In all addictions, I have found the same dynamic: A person feels a compulsion to drink, use drugs, eat, gamble or smoke, and it is extremely difficult to resist the compulsion. Although one may be sincerely motivated to overcome the addiction, the compulsion is usually overwhelming.
Oftentimes, an individual will not have the willpower to overcome the compulsion until he reaches rock bottom (i.e., the negative consequences of the addiction exceed the pleasure or relief one gets from the addictive act).
With regard to alcohol or drug addiction, hitting rock bottom can include a number of things such as losing one’s job, the breaking up of one’s family or getting arrested for driving while intoxicated or for a drug-related crime. With regard to compulsive gambling, it may include imprisonment for embezzling. As distressing as these occurrences are, there is hope for living a normal life once one recovers from the addiction. One may get another job, remarry or reestablish oneself in business after one’s incarceration.
Not so with smoking. Unfortunately, for a smoker, hitting rock bottom may mean suffering a heart attack or developing lung cancer, both of which cannot be undone by stopping to smoke.
There is a psychological law of gravity that is as immutable as the physical law of gravity. A person gravitates from a greater degree of distress or discomfort to a lesser degree of distress or discomfort, never the reverse. To quit smoking is distinctly uncomfortable, and one generally does not willingly choose greater discomfort.
(True, our history is replete with people who have chosen death or to endure torture rather than renounce Hashem. They did this because renouncing Hashem was for them a greater suffering than death or torture.)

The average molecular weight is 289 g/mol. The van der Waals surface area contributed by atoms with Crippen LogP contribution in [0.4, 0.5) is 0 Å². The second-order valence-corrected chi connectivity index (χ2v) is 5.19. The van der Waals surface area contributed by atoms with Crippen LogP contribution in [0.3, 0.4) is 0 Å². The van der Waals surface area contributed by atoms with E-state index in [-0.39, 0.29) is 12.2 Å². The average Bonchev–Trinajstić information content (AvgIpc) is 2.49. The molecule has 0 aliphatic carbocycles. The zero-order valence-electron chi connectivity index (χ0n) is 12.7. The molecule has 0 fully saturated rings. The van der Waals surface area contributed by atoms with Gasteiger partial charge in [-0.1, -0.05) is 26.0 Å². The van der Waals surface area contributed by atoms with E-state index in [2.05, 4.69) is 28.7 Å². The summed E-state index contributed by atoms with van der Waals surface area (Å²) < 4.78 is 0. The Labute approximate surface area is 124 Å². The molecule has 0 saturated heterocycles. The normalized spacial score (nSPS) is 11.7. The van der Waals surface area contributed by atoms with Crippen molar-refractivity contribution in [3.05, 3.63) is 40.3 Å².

For some people, the specter of a heart attack or lung cancer constitutes hitting rock bottom. In others, the psychological mechanism of denial works to protect them from internalizing the reality of these threats. Denial is a defense mechanism that does not adhere to the laws of logic. Hence, “Yes, I know that smoking can cause lung cancer or a heart attack, but it won’t happen to me.” This denial may be reinforced by “Mr. X is ninety-eight, and he is in good health even though he has been smoking two packs of cigarettes a day since he was sixteen.”
In the last decade, several prominent posekim have declared smoking to be an issur (a prohibition). The reinforcement of this pesak by the Rabbinical Council of America is most welcome (see sidebar). One should avoid smoking just as one does butter-fried chicken, which he would not eat regardless of how hungry he may be.
The dangers of smoking are well known. Anyone who smokes a cigarette is essentially saying “It is permissible to sacrifice one’s health, a long-term risk, for the immediate pleasure of smoking.” This is essentially the reasoning of the drug addict. Anyone who smokes is indirectly, but, nevertheless, very effectively, approving the use of cocaine, heroin or other drugs.
I am periodically invited to speak to students about drug addiction. My response is that if any staff member is a smoker, I will not speak to the students. Students look up to their teachers, and a teacher who smokes is actually encouraging students to use drugs.
Regrettably, this is also true of yeshivah staff. The violation of an issur aside, a rebbe who smokes should be aware that he carries the awesome responsibility of contributing to his students becoming drug addicts.
The discomfort caused when one quits smoking can be dealt with the same way as when an alcoholic stops drinking: one day at a time. The thought “I can never drink again” may be intolerable, but one can say “I can get through just today without a drink.” What about tomorrow? There is nothing one can do today about whether he will or will not drink tomorrow, so why think about it? There will be an opportunity to decide tomorrow what one wants to do. The same technique can work for smoking.
A Torah-observant Jew does not smoke on Shabbos. If he can refrain from smoking one day, he can refrain from doing it every day.
The founder and medical director of Gateway Rehabilitation Center in Aliquippa, Pennsylvania, Rabbi Twerski, MD, is one of the country’s leading experts on drug and alcohol rehabilitation. He is the author of numerous books including Dear Rabbi, Dear Doctor (Brooklyn, 2005) and From Pulpit to Couch (Pittsburgh, 2005). His column is regularly featured in Jewish Action.